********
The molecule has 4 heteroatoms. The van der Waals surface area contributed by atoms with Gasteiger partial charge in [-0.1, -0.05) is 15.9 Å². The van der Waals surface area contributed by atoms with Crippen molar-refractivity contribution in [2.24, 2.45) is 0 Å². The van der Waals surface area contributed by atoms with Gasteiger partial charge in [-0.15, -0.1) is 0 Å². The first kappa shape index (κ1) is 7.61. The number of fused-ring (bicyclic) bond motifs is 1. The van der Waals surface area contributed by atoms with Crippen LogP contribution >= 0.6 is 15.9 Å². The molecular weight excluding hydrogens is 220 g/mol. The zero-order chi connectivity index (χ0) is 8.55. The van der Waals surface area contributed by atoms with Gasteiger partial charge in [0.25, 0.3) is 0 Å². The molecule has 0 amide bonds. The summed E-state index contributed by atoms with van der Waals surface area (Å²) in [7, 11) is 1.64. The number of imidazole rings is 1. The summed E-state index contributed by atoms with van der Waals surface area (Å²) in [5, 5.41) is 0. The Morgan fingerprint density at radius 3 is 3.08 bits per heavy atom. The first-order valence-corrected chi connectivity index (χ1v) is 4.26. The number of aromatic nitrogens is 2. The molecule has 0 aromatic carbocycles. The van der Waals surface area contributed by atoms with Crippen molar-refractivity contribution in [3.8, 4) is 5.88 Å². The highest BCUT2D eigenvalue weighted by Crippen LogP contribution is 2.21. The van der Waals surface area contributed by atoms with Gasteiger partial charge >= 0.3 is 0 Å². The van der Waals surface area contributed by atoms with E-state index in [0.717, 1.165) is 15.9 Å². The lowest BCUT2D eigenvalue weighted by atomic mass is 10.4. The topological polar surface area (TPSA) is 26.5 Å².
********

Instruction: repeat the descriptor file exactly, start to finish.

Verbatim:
The molecule has 4 heteroatoms. The van der Waals surface area contributed by atoms with Gasteiger partial charge in [-0.1, -0.05) is 15.9 Å². The van der Waals surface area contributed by atoms with Crippen molar-refractivity contribution in [2.24, 2.45) is 0 Å². The van der Waals surface area contributed by atoms with Gasteiger partial charge in [-0.15, -0.1) is 0 Å². The first kappa shape index (κ1) is 7.61. The number of fused-ring (bicyclic) bond motifs is 1. The van der Waals surface area contributed by atoms with Crippen LogP contribution >= 0.6 is 15.9 Å². The molecular weight excluding hydrogens is 220 g/mol. The zero-order chi connectivity index (χ0) is 8.55. The van der Waals surface area contributed by atoms with Gasteiger partial charge in [0.25, 0.3) is 0 Å². The molecule has 0 amide bonds. The summed E-state index contributed by atoms with van der Waals surface area (Å²) in [7, 11) is 1.64. The number of imidazole rings is 1. The summed E-state index contributed by atoms with van der Waals surface area (Å²) in [5, 5.41) is 0. The Morgan fingerprint density at radius 3 is 3.08 bits per heavy atom. The first-order valence-corrected chi connectivity index (χ1v) is 4.26. The number of aromatic nitrogens is 2. The molecule has 0 aromatic carbocycles. The van der Waals surface area contributed by atoms with Crippen molar-refractivity contribution in [3.8, 4) is 5.88 Å². The highest BCUT2D eigenvalue weighted by Crippen LogP contribution is 2.21. The van der Waals surface area contributed by atoms with Gasteiger partial charge >= 0.3 is 0 Å². The van der Waals surface area contributed by atoms with E-state index in [0.717, 1.165) is 15.9 Å². The lowest BCUT2D eigenvalue weighted by atomic mass is 10.4. The topological polar surface area (TPSA) is 26.5 Å².